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Review of the Environmental Protection Agency’s Draft Iris Assessment of Formaldehyde Removal of formaldehyde from the air by the upper respiratory tract is efficient. For example, nasal uptake of inhaled formaldehyde in dogs is nearly complete (Egle 1972). Penetration of formaldehyde to more distal airways was not observed in formaldehyde-exposed dogs even in the presence of increased breathing rates or exposure to formaldehyde at high concentrations (Egle 1972). In rats and mice, which are obligate nasal breathers with a highly complex nasal-airway geometry and large ratio of surface area to lumen volume, most inhaled formaldehyde (average, about 97%) is also taken up in the nasal cavity (Patterson et al. 1986). Computer models predict that systemic delivery of formaldehyde in rodents is extremely low and would not increase formaldehyde concentrations in tissues (Franks 2005). The results of those simulations are supported by animal studies that show that formaldehyde inhalation in rodents or nonhuman primates did not alter blood formaldehyde concentrations. Studies using DPX formation as an exposure surrogate corroborate that conclusion. For example, Casanova-Schmitz et al. (1984) found that exposure of rats to 14C- and 3H-labeled formaldehyde at 15 ppm did not result in DPX formation in bone marrow. However, they did observe non-linear DPX formation in the nasal mucosa at concentrations of 2 ppm or greater. In humans, oral breathing bypasses the uptake in the nasal epithelium; this breathing pattern leads to increased delivery of formaldehyde to the intermediate regions of the respiratory tract (that is, from the oral cavity to the upper conducting airways of the lungs) (Overton et al. 2001). Nasal uptake of formaldehyde is also reduced as ventilation rates increase. The committee concludes that the immediate fate of inhaled formaldehyde is primarily absorption at the site of first contact where it undergoes extensive local metabolism and reactions with macromolecules, despite species differences in uptake resulting from different breathing patterns (for example, oronasal breathing in humans vs nasal breathing in rodents). Although the site of absorption in the respiratory tract may depend on airway anatomy (simple vs complex), breathing pattern (nasal vs oronasal), and ventilation rate, the net result is that inhaled formaldehyde predominantly remains in the respiratory epithelium. Is Inhaled Formaldehyde Available Systemically? As mentioned earlier, several studies have demonstrated that inhaled formaldehyde has at most little systemic bioavailability. Some experiments examined the disposition of 14C-labeled formaldehyde, and others used techniques of analytic chemistry—such as gas or liquid chromatography coupled to mass spectrometry (for example, GC-MS)—to evaluate changes in formaldehyde concentrations in blood or tissue after inhalation. The studies have found that formaldehyde undergoes rapid elimination in blood with virtually no increase in “free” formaldehyde in blood or systemic tissues. Although the studies demonstrate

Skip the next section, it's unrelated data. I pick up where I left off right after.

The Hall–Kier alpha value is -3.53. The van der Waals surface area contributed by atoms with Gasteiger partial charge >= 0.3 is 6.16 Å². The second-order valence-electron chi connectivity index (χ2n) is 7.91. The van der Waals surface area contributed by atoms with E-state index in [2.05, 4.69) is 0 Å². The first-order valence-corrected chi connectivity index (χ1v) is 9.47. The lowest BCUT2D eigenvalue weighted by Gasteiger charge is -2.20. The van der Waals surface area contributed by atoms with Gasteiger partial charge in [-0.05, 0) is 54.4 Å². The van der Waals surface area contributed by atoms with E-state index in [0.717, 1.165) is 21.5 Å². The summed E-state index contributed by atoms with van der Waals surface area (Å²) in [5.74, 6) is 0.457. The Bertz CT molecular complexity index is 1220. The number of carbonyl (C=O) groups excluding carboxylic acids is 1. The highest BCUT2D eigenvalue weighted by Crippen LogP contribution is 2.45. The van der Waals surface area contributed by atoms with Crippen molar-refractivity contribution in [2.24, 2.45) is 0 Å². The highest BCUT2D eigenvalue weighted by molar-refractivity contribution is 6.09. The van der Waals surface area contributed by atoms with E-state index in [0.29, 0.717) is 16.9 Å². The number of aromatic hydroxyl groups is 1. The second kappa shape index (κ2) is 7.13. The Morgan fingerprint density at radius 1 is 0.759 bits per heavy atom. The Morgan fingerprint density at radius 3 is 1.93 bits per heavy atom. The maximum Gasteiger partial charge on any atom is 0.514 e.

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Review of the Environmental Protection Agency’s Draft Iris Assessment of Formaldehyde relatively long retention of the 14C radiolabel, this observation most likely reflects incorporation and turn over of the so-called 1-carbon pool. As noted by EPA, “measuring the distribution of the absorbed formaldehyde based on 14C-radiolabeling and GC-MS studies alone is problematic because it is difficult to resolve (through these studies) whether it is free, reversibly bound, irreversibly bound, formate, one-carbon pool, etc. This is of significance with regard to understanding the availability of the absorbed formaldehyde” (EPA 2010, p. 3-12). The committee shares EPA’s concern. A series of studies using dual-labeled (14C/3H) formaldehyde in rats has been performed to address the analytic concern (Casanova-Schmitz and Heck 1983; Casanova-Schmitz et al. 1984). The draft IRIS assessment accurately summarizes the main conclusions reached from those experiments, namely that “labeling in the nasal mucosa was due to both covalent binding and metabolic incorporation,” that “DPX [were] formed at 2 ppm or greater in the respiratory mucosa,” and that “formaldehyde did not bind covalently to bone marrow macromolecules at any exposure concentration” (up to 15 ppm) (EPA 2010, p. 3-12). The labeling of bone marrow macromolecules was found by the investigators to be due entirely to metabolic incorporation of the radiolabels, not to direct covalent binding of intact formaldehyde. The committee views those findings as supporting the hypothesis that inhaled formaldehyde is not delivered systemically under the exposure conditions used in the studies (0.3-15.0 ppm, 6 hr) (EPA 2010). The committee also found that the more contemporary work performed by Lu et al. (2010) that examined formaldehyde-induced DNA adducts and DDX cross-links provided no direct evidence of systemic availability of inhaled formaldehyde. The Lu et al. (2010) study used 13CD2-labeled formaldehyde and showed that 13CD2-formaldehyde-DNA adducts and DDX were confined to the nasal cavity of exposed F344 rats, even though they examined much more DNA isolated from bone marrow, lymphocytes, and other tissues at distant sites for the adducts. The male Fischer 344 rats were exposed to [13CD2]-formaldehyde at 10 ppm for 1 or 5 days (6 hr/day) with a single nose-only unit. The strongest data cited by EPA in support of systemic delivery of inhaled formaldehyde come from several studies in which antibodies to formaldehyde-hemoglobin and formaldehyde-albumin adducts were detected in blood from exposed workers, smokers, and laboratory animals. The studies did not definitively demonstrate, however, whether adduct formation occurs at a site distant from the portal of entry. For example, it is not known whether the adducts could be formed in the airway submucosal capillary beds or reflect systemic delivery of formaldehyde. Moreover, the draft IRIS assessment does not evaluate the antibody work as critically as the direct chemical-analysis approaches. The committee found that the draft does not offer a sufficient basis for EPA’s reliance on the antibody data to support the hypothesis that formaldehyde (or its hydrated form, methanediol) may reach sites distal to the portal of entry and produce effects at those sites.